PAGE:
The coronavirus pandemic has undoubtedly been one of the most significant crises of the last 10 years. Businesses around the world have closed their doors, unsure of when they will return and wondering how they will financially recover. 

A strong reentry into the marketplace—or what Boston Consulting Group has dubbed a “rapid rebound”—is essential for companies to regain business lost during the shutdown.

Financial advisors are in a unique position, as much of the recent concern has caused financial stress on businesses and individuals. As the economy begins to reopen and people are questioning their financial health, it’s critical for advisors to make their presence known and position themselves as a trustworthy resource. So how exactly can you make that happen? Here I outline three steps for a rapid rebound:

1. Be aware of competitors. Now that business operations are starting to return to normal, it’s important that your firm is seen as a front runner, but that won’t be possible if you’re complacent about keeping up with market trends. To formulate a strong strategy for returning to the market you need to know what everyone else is doing, both good and bad. Take notes on what you see from competitors and relevant brands, including:

• What they’re doing well and what you don’t like about their communications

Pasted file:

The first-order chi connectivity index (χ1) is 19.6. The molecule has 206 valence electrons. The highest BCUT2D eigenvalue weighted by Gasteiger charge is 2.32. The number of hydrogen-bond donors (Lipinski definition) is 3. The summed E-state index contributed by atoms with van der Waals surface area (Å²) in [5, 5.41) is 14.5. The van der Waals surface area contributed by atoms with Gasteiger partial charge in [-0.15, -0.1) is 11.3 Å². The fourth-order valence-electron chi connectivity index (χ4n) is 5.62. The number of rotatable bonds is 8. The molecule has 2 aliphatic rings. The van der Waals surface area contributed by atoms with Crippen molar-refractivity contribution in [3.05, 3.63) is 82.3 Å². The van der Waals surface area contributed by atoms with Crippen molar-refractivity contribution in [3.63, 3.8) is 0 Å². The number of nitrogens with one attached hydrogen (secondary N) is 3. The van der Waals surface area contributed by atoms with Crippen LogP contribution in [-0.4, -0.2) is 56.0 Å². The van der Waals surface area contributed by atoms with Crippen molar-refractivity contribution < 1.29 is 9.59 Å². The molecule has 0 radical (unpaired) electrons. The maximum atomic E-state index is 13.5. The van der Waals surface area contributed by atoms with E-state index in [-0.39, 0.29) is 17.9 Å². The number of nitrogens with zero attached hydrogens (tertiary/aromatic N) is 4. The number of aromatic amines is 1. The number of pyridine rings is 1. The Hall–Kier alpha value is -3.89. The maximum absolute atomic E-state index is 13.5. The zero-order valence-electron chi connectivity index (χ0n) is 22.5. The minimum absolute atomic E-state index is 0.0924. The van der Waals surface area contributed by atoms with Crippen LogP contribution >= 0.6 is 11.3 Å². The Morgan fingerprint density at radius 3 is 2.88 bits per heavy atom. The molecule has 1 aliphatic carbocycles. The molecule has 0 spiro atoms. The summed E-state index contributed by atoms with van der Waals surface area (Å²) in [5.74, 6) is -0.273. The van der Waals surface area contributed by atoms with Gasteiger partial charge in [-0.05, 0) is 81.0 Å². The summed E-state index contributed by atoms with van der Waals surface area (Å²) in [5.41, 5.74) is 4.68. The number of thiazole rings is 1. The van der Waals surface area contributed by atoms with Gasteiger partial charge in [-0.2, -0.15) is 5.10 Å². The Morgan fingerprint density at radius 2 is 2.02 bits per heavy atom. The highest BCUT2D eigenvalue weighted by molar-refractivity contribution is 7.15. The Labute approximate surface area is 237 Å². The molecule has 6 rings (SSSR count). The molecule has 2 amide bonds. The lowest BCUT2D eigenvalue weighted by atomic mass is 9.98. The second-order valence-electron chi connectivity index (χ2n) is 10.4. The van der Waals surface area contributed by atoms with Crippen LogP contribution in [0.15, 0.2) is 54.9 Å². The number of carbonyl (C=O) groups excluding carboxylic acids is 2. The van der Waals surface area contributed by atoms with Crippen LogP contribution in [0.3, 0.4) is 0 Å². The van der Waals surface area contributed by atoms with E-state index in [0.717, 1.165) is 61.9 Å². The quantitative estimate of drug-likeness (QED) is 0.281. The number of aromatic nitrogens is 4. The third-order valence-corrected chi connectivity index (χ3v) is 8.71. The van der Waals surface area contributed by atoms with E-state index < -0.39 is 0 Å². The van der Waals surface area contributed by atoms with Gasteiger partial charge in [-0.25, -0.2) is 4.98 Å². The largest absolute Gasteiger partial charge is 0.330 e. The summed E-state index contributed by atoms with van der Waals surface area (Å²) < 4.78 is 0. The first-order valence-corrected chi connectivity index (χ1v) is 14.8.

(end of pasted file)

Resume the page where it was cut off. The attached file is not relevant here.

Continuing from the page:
• How they have changed their messaging from the beginning of the pandemic to this point
• How their stance in the market has changed and why

Analyzing how your competitors are responding (and the success of that response) will allow you to make educated decisions about your strategies moving forward. Timing is everything, and waiting until after the pandemic ends to begin formulating your plan will be too late. As we enter the fourth phase of COVID-19 and marketing communications, use this time to observe and prepare so you’re already at the forefront of your audience members’ minds when they’re ready to make decisions about their finances in the coming months.

2. Adapt to your clients’ needs. The services clients needed pre-COVID were drastically different from what they will need post-COVID, and it’s your responsibility to anticipate and provide for those needs. Take time to reevaluate your current offerings and decide what is still relevant to your consumers. Making changes is not negative, but rather shows that you are listening to your audience and proves that you’re the expert they’re looking for.

For example, the Small Business Administration’s Paycheck Protection Program loans have helped more than 1.6 million people keep their businesses afloat for the last few months. Similarly, stimulus checks have provided individuals with a stipend to balance out a loss of income. According to a study released by Google, searches for “Coronavirus money help” have increased by 3,600 percent. As a financial advisor, it would be wise to offer a steady flow of information about how PPP and stimulus loans work and how the government plans on handling incoming applications. Examples could include weekly blog posts with updated information, infographics about how to apply or a webinar that allows people to ask questions live.

First « 1 2 » Next